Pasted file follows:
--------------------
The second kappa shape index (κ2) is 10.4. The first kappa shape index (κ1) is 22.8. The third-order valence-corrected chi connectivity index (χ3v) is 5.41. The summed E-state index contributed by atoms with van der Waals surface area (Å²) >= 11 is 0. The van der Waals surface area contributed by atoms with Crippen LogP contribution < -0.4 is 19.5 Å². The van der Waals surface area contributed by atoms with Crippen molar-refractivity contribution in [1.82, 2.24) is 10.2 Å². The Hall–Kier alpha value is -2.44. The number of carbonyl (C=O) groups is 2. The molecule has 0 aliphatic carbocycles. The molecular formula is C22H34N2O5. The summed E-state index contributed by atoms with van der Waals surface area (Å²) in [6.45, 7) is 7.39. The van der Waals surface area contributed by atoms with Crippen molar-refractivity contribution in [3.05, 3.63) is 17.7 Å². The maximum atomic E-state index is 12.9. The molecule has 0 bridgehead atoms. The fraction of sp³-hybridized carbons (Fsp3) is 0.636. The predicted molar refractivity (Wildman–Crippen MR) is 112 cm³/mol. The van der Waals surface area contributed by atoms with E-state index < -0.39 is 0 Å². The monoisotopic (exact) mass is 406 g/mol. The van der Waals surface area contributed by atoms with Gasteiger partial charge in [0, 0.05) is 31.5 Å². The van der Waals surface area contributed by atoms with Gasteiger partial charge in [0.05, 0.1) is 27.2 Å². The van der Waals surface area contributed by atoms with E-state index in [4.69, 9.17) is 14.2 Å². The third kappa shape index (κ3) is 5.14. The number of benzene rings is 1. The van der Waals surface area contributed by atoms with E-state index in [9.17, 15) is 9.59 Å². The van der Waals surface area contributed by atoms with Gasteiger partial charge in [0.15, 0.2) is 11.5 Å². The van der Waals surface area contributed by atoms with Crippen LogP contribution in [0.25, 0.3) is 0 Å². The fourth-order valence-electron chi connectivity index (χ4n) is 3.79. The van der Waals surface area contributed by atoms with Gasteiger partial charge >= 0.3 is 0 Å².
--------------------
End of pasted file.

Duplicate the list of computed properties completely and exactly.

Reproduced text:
The second kappa shape index (κ2) is 10.4. The first kappa shape index (κ1) is 22.8. The third-order valence-corrected chi connectivity index (χ3v) is 5.41. The summed E-state index contributed by atoms with van der Waals surface area (Å²) >= 11 is 0. The van der Waals surface area contributed by atoms with Crippen LogP contribution < -0.4 is 19.5 Å². The van der Waals surface area contributed by atoms with Crippen molar-refractivity contribution in [1.82, 2.24) is 10.2 Å². The Hall–Kier alpha value is -2.44. The number of carbonyl (C=O) groups is 2. The molecule has 0 aliphatic carbocycles. The molecular formula is C22H34N2O5. The summed E-state index contributed by atoms with van der Waals surface area (Å²) in [6.45, 7) is 7.39. The van der Waals surface area contributed by atoms with Crippen molar-refractivity contribution in [3.05, 3.63) is 17.7 Å². The maximum atomic E-state index is 12.9. The molecule has 0 bridgehead atoms. The fraction of sp³-hybridized carbons (Fsp3) is 0.636. The predicted molar refractivity (Wildman–Crippen MR) is 112 cm³/mol. The van der Waals surface area contributed by atoms with E-state index < -0.39 is 0 Å². The monoisotopic (exact) mass is 406 g/mol. The van der Waals surface area contributed by atoms with Gasteiger partial charge in [0, 0.05) is 31.5 Å². The van der Waals surface area contributed by atoms with Gasteiger partial charge in [0.05, 0.1) is 27.2 Å². The van der Waals surface area contributed by atoms with E-state index in [4.69, 9.17) is 14.2 Å². The third kappa shape index (κ3) is 5.14. The number of benzene rings is 1. The van der Waals surface area contributed by atoms with E-state index in [9.17, 15) is 9.59 Å². The van der Waals surface area contributed by atoms with Gasteiger partial charge in [0.15, 0.2) is 11.5 Å². The van der Waals surface area contributed by atoms with Crippen LogP contribution in [0.25, 0.3) is 0 Å². The fourth-order valence-electron chi connectivity index (χ4n) is 3.79. The van der Waals surface area contributed by atoms with Gasteiger partial charge >= 0.3 is 0 Å².